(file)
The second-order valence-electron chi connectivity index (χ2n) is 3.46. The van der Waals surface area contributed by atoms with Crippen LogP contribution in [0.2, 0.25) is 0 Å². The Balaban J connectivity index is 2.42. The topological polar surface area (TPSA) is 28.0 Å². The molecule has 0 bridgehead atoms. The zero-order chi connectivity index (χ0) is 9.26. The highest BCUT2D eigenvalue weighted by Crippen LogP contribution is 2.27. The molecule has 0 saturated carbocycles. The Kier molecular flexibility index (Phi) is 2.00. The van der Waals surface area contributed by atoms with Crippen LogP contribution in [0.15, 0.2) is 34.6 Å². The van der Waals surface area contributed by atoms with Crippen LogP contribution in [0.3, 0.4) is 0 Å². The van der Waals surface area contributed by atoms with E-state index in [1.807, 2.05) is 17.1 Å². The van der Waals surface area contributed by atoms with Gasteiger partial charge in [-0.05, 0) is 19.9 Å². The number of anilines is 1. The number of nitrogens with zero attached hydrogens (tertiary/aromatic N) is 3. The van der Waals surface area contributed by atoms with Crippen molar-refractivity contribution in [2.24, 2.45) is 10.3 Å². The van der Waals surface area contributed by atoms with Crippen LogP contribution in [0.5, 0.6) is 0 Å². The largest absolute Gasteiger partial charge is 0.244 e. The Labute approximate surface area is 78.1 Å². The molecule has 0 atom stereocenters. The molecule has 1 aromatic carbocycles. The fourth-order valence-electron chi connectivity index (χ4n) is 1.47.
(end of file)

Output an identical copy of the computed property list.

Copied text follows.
The second-order valence-electron chi connectivity index (χ2n) is 3.46. The van der Waals surface area contributed by atoms with Crippen LogP contribution in [0.2, 0.25) is 0 Å². The Balaban J connectivity index is 2.42. The topological polar surface area (TPSA) is 28.0 Å². The molecule has 0 bridgehead atoms. The zero-order chi connectivity index (χ0) is 9.26. The highest BCUT2D eigenvalue weighted by Crippen LogP contribution is 2.27. The molecule has 0 saturated carbocycles. The Kier molecular flexibility index (Phi) is 2.00. The van der Waals surface area contributed by atoms with Crippen LogP contribution in [0.15, 0.2) is 34.6 Å². The van der Waals surface area contributed by atoms with Crippen LogP contribution in [0.3, 0.4) is 0 Å². The van der Waals surface area contributed by atoms with E-state index in [1.807, 2.05) is 17.1 Å². The van der Waals surface area contributed by atoms with Gasteiger partial charge in [-0.05, 0) is 19.9 Å². The number of anilines is 1. The number of nitrogens with zero attached hydrogens (tertiary/aromatic N) is 3. The van der Waals surface area contributed by atoms with Crippen molar-refractivity contribution in [2.24, 2.45) is 10.3 Å². The van der Waals surface area contributed by atoms with Crippen LogP contribution in [0.5, 0.6) is 0 Å². The largest absolute Gasteiger partial charge is 0.244 e. The Labute approximate surface area is 78.1 Å². The molecule has 0 atom stereocenters. The molecule has 1 aromatic carbocycles. The fourth-order valence-electron chi connectivity index (χ4n) is 1.47.